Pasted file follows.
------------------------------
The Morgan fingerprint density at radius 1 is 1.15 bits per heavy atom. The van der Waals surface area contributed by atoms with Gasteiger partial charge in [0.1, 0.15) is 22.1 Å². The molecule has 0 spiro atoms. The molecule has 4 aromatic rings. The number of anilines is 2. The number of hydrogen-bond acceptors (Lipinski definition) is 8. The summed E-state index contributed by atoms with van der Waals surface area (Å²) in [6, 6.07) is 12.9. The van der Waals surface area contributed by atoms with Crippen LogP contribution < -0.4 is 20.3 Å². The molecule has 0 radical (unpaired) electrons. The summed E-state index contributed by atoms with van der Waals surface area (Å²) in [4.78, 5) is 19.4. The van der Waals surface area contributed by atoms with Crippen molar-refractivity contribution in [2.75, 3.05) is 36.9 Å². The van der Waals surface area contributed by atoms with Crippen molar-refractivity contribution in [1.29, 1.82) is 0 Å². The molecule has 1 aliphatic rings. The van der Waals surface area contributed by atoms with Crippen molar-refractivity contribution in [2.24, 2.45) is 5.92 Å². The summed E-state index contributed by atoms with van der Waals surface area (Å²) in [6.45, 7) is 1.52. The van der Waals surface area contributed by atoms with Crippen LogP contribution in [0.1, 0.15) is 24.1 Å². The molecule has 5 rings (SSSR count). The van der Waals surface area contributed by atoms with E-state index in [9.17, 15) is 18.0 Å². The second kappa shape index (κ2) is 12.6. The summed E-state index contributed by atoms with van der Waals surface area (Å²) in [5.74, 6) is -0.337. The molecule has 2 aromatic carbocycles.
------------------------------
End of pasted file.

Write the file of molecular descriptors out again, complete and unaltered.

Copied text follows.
The Morgan fingerprint density at radius 1 is 1.15 bits per heavy atom. The van der Waals surface area contributed by atoms with Gasteiger partial charge in [0.1, 0.15) is 22.1 Å². The molecule has 0 spiro atoms. The molecule has 4 aromatic rings. The number of anilines is 2. The number of hydrogen-bond acceptors (Lipinski definition) is 8. The summed E-state index contributed by atoms with van der Waals surface area (Å²) in [6, 6.07) is 12.9. The van der Waals surface area contributed by atoms with Crippen LogP contribution < -0.4 is 20.3 Å². The molecule has 0 radical (unpaired) electrons. The summed E-state index contributed by atoms with van der Waals surface area (Å²) in [4.78, 5) is 19.4. The van der Waals surface area contributed by atoms with Crippen molar-refractivity contribution in [2.75, 3.05) is 36.9 Å². The van der Waals surface area contributed by atoms with Crippen molar-refractivity contribution in [1.29, 1.82) is 0 Å². The molecule has 1 aliphatic rings. The van der Waals surface area contributed by atoms with Crippen molar-refractivity contribution in [2.24, 2.45) is 5.92 Å². The summed E-state index contributed by atoms with van der Waals surface area (Å²) in [6.45, 7) is 1.52. The van der Waals surface area contributed by atoms with Crippen LogP contribution in [0.1, 0.15) is 24.1 Å². The molecule has 5 rings (SSSR count). The van der Waals surface area contributed by atoms with E-state index in [9.17, 15) is 18.0 Å². The second kappa shape index (κ2) is 12.6. The summed E-state index contributed by atoms with van der Waals surface area (Å²) in [5.74, 6) is -0.337. The molecule has 2 aromatic carbocycles.